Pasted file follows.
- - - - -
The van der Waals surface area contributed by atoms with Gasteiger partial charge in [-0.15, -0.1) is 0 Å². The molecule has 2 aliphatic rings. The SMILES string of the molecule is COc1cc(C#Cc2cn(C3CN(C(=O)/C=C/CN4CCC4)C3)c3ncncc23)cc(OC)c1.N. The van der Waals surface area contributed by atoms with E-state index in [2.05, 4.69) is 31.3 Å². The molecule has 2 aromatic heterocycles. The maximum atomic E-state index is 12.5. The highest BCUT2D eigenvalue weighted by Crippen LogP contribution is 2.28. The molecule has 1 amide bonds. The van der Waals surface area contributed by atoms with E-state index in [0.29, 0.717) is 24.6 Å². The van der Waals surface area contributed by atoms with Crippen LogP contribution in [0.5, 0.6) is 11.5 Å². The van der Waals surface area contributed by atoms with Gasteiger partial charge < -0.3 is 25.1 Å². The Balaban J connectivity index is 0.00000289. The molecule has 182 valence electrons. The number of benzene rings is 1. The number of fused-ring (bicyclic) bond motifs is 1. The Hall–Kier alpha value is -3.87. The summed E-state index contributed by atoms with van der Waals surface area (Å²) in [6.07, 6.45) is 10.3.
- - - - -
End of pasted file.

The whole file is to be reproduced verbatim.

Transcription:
The van der Waals surface area contributed by atoms with Gasteiger partial charge in [-0.15, -0.1) is 0 Å². The molecule has 2 aliphatic rings. The SMILES string of the molecule is COc1cc(C#Cc2cn(C3CN(C(=O)/C=C/CN4CCC4)C3)c3ncncc23)cc(OC)c1.N. The van der Waals surface area contributed by atoms with E-state index in [2.05, 4.69) is 31.3 Å². The molecule has 2 aromatic heterocycles. The maximum atomic E-state index is 12.5. The highest BCUT2D eigenvalue weighted by Crippen LogP contribution is 2.28. The molecule has 1 amide bonds. The van der Waals surface area contributed by atoms with E-state index in [0.29, 0.717) is 24.6 Å². The van der Waals surface area contributed by atoms with Crippen LogP contribution in [0.5, 0.6) is 11.5 Å². The van der Waals surface area contributed by atoms with Gasteiger partial charge < -0.3 is 25.1 Å². The Balaban J connectivity index is 0.00000289. The molecule has 182 valence electrons. The number of benzene rings is 1. The number of fused-ring (bicyclic) bond motifs is 1. The Hall–Kier alpha value is -3.87. The summed E-state index contributed by atoms with van der Waals surface area (Å²) in [6.07, 6.45) is 10.3.